I’ve talked about this before, the name of the show is “The Flash,” but it, and the show it spun off from, “Arrow,” are wrapped in the mythos of another DC Comics superhero – Firestorm. Besides sharing his cast of characters, last season on “The Flash,” we even had the origin and appearances by the Nuclear Man, but in our season premiere, Firestorm gave his life (or half of it) to save Central City. Now a new Firestorm must be found, or his remaining half will die. Meet me after the super speed jump for my thoughts on “The Fury of Firestorm.”
Just to check ourselves, here’s a quick rundown of the Firestorm connections so far in what has become known as the Arrowverse – the shared continuity of “Arrow” and “The Flash.” All three heroes served as members of the Justice League of America, and when Firestorm initial comic book was cancelled, his adventures appeared as a back-up second story in the Flash’s title. Professor Martin Stein and Ronnie Raymond fused to become the first version of Firestorm, and Jason Rusch, who we saw in “Revenge of the Rogues” was part of a later version of the hero. The showrunners sure do love Firestorm.
Besides Stein, Raymond, and Rusch, it should be noted that Caitlin Snow in the comics transforms into one version of the super-villainess Killer Frost, a major foe of Firestorm, who was glimpsed briefly in “Fast Enough.” The Flash has fought Multiplex and Sand Demon, both Firestorm villains. Two episodes have been named after him – his nickname “The Nuclear Man,” and this one “The Fury of Firestorm” was the name of the hero’s second series. And Felicity Smoak, a major character in both “Arrow” and “The Flash,” originated in the Firestorm comics. That’s just off the top of my head, I’m sure there will be more, some in this very episode…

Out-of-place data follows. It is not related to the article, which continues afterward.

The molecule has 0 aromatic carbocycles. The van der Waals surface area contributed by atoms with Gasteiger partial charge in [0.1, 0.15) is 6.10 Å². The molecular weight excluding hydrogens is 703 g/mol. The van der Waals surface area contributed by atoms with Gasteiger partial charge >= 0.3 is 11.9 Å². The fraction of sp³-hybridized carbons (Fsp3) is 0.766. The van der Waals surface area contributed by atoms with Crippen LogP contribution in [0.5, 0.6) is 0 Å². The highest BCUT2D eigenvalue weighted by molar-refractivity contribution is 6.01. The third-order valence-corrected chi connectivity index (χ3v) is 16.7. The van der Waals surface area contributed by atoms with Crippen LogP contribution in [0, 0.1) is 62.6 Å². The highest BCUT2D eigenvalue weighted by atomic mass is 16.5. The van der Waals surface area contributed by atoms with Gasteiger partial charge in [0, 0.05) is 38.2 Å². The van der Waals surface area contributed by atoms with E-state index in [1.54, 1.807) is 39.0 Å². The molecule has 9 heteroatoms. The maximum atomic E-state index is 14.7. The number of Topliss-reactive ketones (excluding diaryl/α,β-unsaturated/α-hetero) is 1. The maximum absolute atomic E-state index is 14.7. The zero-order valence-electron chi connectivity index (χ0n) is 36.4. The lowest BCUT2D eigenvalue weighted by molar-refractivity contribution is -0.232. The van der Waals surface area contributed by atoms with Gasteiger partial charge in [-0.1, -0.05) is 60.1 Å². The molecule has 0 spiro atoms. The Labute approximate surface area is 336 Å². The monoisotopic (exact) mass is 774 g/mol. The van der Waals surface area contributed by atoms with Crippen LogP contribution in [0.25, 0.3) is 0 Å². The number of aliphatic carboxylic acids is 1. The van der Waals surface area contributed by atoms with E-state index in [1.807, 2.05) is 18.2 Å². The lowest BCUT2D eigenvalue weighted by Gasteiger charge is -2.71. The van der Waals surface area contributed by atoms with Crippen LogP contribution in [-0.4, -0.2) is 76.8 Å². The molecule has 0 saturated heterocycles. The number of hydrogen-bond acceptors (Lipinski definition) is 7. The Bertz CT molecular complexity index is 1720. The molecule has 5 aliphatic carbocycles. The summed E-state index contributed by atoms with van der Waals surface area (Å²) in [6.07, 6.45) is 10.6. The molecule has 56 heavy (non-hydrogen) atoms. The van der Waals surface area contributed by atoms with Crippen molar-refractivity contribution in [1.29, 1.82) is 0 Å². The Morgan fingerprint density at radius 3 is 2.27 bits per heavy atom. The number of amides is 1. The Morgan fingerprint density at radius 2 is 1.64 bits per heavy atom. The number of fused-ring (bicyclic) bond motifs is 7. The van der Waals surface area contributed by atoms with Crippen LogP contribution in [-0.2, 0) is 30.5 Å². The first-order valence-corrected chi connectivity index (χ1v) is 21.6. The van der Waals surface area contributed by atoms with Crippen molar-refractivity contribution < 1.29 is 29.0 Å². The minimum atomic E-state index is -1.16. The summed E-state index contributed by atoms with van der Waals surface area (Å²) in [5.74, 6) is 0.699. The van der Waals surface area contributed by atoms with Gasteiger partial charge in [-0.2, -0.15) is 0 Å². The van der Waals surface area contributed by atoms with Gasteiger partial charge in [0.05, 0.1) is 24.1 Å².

The Real Ronnie Raymond
Now we know the real reason that Firestorm, or at least Ronnie’s half of Firestorm, died saving Central City in the season two opener. Actor Robbie Amell wanted to pursue a film career instead of being a big television star and live-action superhero like his cousin Stephen Amell over at “Arrow.” I like the positive attitude, but I didn’t think The DUFF did all that well, nevertheless, we are short one half of Firestorm.
Now it’s worth mentioning here, and it was also discussed on a recent episode of the Fire and Water Podcast, we haven’t really gotten the real Ronnie Raymond on “The Flash” yet. In the comics, Ronnie was a bit of a dumbass jock, nowhere near the physicist we’ve seen depicted on the TV series. With Professor Stein possibly dying without his other half, a substitute needs to be found. And this is not a far off concept in the comics as several folks other than Ronnie and Stein have been part of the Firestorm matrix over the years.